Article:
Sunday, March 16, 2014

My hippie moment


What should psychotherapy look like in my last thirty-eight years?*  People will continue to be distressed.  Children will continue to be hurt, and grow up to be distressed.  They will want to be happy or content, will have a sense of meaning or will manufacture it.  Some will be receptive to influence – by friends, teachers, books, therapists, internal dawning – but many will be unable to be moved.   I wonder sometimes if therapy is preaching to the choir: We only help those who want to be and can be helped.  Nobody changes those who can’t be changed.

Quite a few clients seek help but can’t grow up.  I think that growing up is required to be a helpable person.  Yet maybe that quality is also preaching to the choir: Only those who have the innate capacity to be adult, can be.  Some people refuse to be independent; some don’t know, in their bones, what that state means.  Recently a thirty-eight-year-old man asked me, artlessly, if his profession is a good one.  When I asked him why he still lives with his mother, it was a new and mildly startling question to him, and he had no way to answer it.

My sense – though never explored until this moment – of what I’m doing in my work is different from what it was at the beginning.  Then, I was enthralled to stay up all night manning the suicide hotline.  It felt earth-moving, life-changing to be on the telephone with someone, seemingly touching the thin nerve of their life’s meaning with my delicate fingers.  Now, much older, I no longer feel a crusade.  An individual leaning toward suicide would, it is true, bring my depth and excitement to the surface.  But generally, I see the timescape of distressed people in a general way, undulating along the streets, and wonder what I want to do with them.

There is one strand in me that wants to be the helpful shocker: Ex-Lax and diamond drill at once, wrapped up in a punch to the nose that says: “You want help?  Look under your basement to your dungeon, at the demons that are still eating your child alive.”  I’d mock-answer the phone: “Little shop of horrors.  You are a baby.  How do you feel about that?”  Another part of me understands that we are all in the same sweet-and-sour trap: good in bad, bad in good are who we are.  But that fact still makes me want others to know more about that.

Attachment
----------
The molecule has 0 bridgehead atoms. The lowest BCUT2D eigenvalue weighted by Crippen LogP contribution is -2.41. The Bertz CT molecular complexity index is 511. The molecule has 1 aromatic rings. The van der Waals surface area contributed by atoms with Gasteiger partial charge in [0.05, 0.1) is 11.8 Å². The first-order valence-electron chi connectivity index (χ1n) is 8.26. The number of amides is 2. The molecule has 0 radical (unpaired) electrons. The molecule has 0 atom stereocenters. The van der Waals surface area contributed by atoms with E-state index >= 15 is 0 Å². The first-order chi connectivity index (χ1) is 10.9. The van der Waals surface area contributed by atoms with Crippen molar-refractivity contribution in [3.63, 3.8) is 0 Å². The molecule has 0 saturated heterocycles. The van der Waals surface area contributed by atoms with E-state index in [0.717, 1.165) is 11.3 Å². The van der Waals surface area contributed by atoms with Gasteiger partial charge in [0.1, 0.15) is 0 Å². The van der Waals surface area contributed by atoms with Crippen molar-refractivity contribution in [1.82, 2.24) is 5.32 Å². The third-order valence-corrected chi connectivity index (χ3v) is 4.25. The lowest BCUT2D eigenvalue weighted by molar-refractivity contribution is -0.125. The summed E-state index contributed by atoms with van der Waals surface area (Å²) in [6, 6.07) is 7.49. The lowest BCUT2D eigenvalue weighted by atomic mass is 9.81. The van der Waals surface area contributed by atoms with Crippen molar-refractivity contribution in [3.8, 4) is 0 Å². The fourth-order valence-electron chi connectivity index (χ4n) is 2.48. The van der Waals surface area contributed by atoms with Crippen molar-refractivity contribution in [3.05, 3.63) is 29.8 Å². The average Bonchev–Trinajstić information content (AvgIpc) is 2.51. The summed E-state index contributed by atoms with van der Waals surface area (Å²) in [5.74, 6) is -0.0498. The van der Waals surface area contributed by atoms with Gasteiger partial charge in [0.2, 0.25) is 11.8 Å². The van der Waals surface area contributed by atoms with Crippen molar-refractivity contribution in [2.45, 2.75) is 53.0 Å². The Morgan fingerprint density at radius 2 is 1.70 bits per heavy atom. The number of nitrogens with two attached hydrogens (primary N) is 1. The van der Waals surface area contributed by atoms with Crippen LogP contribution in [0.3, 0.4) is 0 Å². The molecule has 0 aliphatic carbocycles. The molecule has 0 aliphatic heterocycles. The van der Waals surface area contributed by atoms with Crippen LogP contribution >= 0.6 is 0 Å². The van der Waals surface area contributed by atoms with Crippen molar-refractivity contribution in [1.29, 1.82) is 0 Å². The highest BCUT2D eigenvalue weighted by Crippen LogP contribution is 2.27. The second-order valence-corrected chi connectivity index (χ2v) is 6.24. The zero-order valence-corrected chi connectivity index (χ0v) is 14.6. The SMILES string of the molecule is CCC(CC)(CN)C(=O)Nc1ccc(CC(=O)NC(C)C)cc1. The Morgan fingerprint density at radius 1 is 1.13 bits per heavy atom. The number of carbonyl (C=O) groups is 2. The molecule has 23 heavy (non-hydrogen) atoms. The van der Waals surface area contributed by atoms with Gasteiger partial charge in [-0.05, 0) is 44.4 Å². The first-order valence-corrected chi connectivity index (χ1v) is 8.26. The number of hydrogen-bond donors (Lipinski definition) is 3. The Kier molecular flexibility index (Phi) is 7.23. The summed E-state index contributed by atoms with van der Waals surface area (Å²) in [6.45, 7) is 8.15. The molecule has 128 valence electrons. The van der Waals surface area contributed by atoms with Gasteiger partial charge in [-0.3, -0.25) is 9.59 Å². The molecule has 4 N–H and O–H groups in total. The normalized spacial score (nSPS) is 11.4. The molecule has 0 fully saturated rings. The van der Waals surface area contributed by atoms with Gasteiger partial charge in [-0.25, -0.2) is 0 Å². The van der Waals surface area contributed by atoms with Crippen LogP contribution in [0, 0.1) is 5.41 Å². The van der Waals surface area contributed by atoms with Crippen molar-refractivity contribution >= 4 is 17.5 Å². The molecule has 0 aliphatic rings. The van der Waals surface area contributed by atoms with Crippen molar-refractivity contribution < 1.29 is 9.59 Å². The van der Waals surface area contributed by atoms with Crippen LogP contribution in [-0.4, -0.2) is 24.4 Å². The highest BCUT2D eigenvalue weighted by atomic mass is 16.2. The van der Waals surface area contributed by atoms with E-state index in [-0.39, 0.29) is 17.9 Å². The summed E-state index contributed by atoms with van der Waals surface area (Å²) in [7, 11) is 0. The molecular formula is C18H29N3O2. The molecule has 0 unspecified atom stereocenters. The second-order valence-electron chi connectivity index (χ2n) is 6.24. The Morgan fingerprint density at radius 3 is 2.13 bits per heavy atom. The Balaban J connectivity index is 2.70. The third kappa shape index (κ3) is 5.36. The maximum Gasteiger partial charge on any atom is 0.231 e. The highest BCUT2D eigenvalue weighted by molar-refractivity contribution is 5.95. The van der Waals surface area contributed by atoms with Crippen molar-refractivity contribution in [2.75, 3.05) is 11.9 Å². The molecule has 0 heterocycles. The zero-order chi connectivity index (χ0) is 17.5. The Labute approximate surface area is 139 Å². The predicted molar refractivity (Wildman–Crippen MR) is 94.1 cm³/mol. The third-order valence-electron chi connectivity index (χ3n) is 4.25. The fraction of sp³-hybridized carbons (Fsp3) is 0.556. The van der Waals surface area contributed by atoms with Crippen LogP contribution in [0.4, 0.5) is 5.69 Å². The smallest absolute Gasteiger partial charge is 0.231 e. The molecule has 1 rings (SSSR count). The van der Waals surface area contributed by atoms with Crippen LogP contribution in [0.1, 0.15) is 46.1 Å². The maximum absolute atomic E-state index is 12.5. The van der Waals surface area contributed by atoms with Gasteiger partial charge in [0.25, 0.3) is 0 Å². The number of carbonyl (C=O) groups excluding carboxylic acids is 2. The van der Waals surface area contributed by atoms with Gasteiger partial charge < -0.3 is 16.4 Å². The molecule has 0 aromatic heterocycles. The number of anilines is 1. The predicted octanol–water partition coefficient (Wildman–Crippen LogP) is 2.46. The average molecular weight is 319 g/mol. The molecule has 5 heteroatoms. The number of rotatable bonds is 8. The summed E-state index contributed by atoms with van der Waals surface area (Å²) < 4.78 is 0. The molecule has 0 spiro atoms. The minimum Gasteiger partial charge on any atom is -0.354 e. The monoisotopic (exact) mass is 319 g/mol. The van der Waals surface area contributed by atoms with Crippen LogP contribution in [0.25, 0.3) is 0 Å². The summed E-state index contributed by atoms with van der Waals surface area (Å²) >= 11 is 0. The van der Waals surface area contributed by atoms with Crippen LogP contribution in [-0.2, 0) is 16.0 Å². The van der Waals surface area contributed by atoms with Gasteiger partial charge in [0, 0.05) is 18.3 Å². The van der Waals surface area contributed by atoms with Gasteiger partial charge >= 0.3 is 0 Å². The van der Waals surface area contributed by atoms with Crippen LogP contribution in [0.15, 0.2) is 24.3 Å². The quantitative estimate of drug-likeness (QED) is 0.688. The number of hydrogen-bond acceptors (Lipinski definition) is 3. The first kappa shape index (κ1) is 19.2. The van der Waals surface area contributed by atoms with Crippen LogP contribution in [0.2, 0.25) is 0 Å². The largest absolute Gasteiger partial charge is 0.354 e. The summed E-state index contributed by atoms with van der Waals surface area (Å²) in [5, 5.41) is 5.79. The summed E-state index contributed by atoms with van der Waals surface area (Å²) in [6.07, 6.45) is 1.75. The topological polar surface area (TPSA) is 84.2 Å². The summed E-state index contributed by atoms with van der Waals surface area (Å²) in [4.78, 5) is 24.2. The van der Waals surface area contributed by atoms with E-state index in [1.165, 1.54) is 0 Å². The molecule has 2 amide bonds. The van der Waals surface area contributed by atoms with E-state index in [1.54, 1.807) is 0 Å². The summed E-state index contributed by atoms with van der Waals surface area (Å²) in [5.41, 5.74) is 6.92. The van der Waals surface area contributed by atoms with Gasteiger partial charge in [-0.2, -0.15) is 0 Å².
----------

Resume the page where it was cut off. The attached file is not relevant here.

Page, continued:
Therapy through the rest of my life seems to extend beyond psychology to existence, but I know that means nothing because everything is psychology.  We cannot live the cosmos without feeling something about us.  We may believe in an infinite god but feel like a turd in the gutter.  We may believe we are just a randomly congealed set of particles embedded monolithically in a bigger pond of particles – animate and inanimate barely different – yet feel as serene as a god.  It’s all psychology, the universe.

I hope to see clients for many years, maybe hold some groups.  Something tells me poetry may be a part of it, and a kind of intimacy that melds psychological utter truth with the escapist best, love and travel into van Gogh’s starry night.  In Carl Sagan’s novel Contact, Ellie Arroway’s alien father says: “. . . in all our searching, the only thing we’ve found that makes the emptiness bearable, is each other.”  I would add, “and knowing each other.”


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* Though I could bite the dust tomorrow, I’m assuming that I will not only live ’til one-hundred, but will be working ’til then.

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Comments are welcome, but I'd suggest you first read "Feeling-centered therapy" and "Ocean and boat" for a basic introduction to my kind of theory and therapy.